Use your vote in the referendum to change our politics, vote “Yes”, that’s what I shall be doing.

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What if we’d had a fairer voting system last May?

The New Statesman has a series called “Data Hound”, which appeals to me. Last/this week they ran an article on Voting Systems, which is not yet on the web. I thought it was quite good fun, so I have re-produced the graph here. They make the point that Alternate Vote, is not proportional, but that while “First Past the Post”, our current system, may exaggerate the victory of unpopular parties, “Alternate Vote” may exaggerate the victories of popular parties.

I argued earlier this week that there were principled reasons  for supporting AV and I hope that most people will vote on the basis of principle and not on the basis of party advantage. So while examining the potential results of last May is fun, I am not sure it should be a major factor in making one’s mind up.

What the idea above does for my argument that we need to restrain the ‘elective dictatorships’, I am not sure, but below, is what the House of Commons would have looked like under “First Past the Post” FPTP, Alternative Vote AV or Single Transferable Vote STV, a more proportional system similar to that used in the European Parliament elections.

If the Liberals had had a choice, what would they have done?

In any event, I shall be voting Yes for fairer votes.

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Say Yes to AV

I shall be saying Yes2AV next week, if I can get to a polling station, as I shall be working. It’s not much of an excuse, but its the last day of the working week and I shall be commuting back to Hampshire, particularly if I want to vote in the local authority elections.

I have finally made my mind up and believe that

  • AV will allow people to state their first preferences, we’ll get true idea of the locus of political debate in the UK and its constituent countries and regions.
  • its wrong that elections are decided by swing voters in about 50 seats,
  • MPs should have the, at least, tacit support of the majority of their constituents, FPTP disenfranchises people who live in areas dominated by their opponents; they either have to vote for their 2nd preferences, not bother or just hope their vote counts in the total national scores. AV will give more people a reason to vote.
  • I care more about stopping the ‘elective dictatorship’ of a single party government than I do about having a ‘firm’ government with a secure majority. Thatcher’s government didn’t listen to, well, anyone really and Blair’s majority isolated him from taking advice from his real friends and supporters, leading to tragic mistakes.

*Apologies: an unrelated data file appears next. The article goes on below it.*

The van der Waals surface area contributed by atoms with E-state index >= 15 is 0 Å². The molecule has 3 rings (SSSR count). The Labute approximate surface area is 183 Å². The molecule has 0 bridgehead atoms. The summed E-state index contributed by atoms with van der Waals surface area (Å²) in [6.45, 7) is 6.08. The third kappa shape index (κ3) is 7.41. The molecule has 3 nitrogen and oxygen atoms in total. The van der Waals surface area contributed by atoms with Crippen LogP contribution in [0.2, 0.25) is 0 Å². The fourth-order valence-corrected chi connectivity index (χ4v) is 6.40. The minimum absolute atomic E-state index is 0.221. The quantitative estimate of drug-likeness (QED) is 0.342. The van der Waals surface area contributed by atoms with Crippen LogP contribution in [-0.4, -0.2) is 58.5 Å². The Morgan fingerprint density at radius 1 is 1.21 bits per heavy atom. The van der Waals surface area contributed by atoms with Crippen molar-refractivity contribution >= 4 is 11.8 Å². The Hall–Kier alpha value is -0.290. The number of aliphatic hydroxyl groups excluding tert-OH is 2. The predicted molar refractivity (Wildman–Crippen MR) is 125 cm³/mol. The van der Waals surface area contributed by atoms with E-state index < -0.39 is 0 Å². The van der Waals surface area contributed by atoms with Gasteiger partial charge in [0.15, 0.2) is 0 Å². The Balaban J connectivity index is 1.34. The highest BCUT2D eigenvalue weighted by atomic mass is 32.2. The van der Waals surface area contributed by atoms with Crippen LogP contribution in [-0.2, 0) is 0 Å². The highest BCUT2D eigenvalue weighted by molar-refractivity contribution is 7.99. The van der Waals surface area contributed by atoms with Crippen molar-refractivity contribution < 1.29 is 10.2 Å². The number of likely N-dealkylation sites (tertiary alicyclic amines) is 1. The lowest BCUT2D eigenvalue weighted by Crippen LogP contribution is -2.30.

Finally it may have a liberating effect on political organisation and debate in this country; the tensions within the Parties may require them to ask their voters to help them resolve their debates creating new re-alignments.

It may be a ‘miserable little compromise’, but FPTP has been dying for years, its rarely used in civic society and we’ve been using more proportional systems in public elections more and more frequently, notably in the European Parliament, and in Northern Ireland. It’s not perfect, more proportional systems would be best but it’s better in my mind than the current system.

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Get your own facts

I bumped into Joan Ruddock, the Labour Party incumbent candidate for Lewisham Deptford last Tuesday, so of course I asked her about the DE Bill. She listened and was interested in my views and invited me to continue the conversation. Just goes to show, for those to whom this is important, you need to find out your candidates views. It may not be good enough to read the party manifestos or study their votes. I know of several MPs who didn’t vote on the 3rd reading but who clearly oppose it although I can’t say why they didn’t vote. There were 23 Labour MPs, 18 Lib Dems and 5 Tories who voted against the third reading.

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Ballot Secrecy in Britain

Robin Wilton wrote in his blog about the fact that an elector’s polling number is written on the ballot paper’s counter-foil. He argues that this means that a polling number’s and hence voter’s vote can be determined.

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End of an Era

As the Easter holiday began, I picked the post of the floor and discovered three polling cards. Three!!. Goodness – they’re letting my elder son vote this year. I haven’t quite rushed to the photo albums to look at the pictures of him as a baby, but somehow, today, eighteen years seems to have flown like lightening. He can vote, kill & die for his country. (Don’t think he can stand as an MP though.)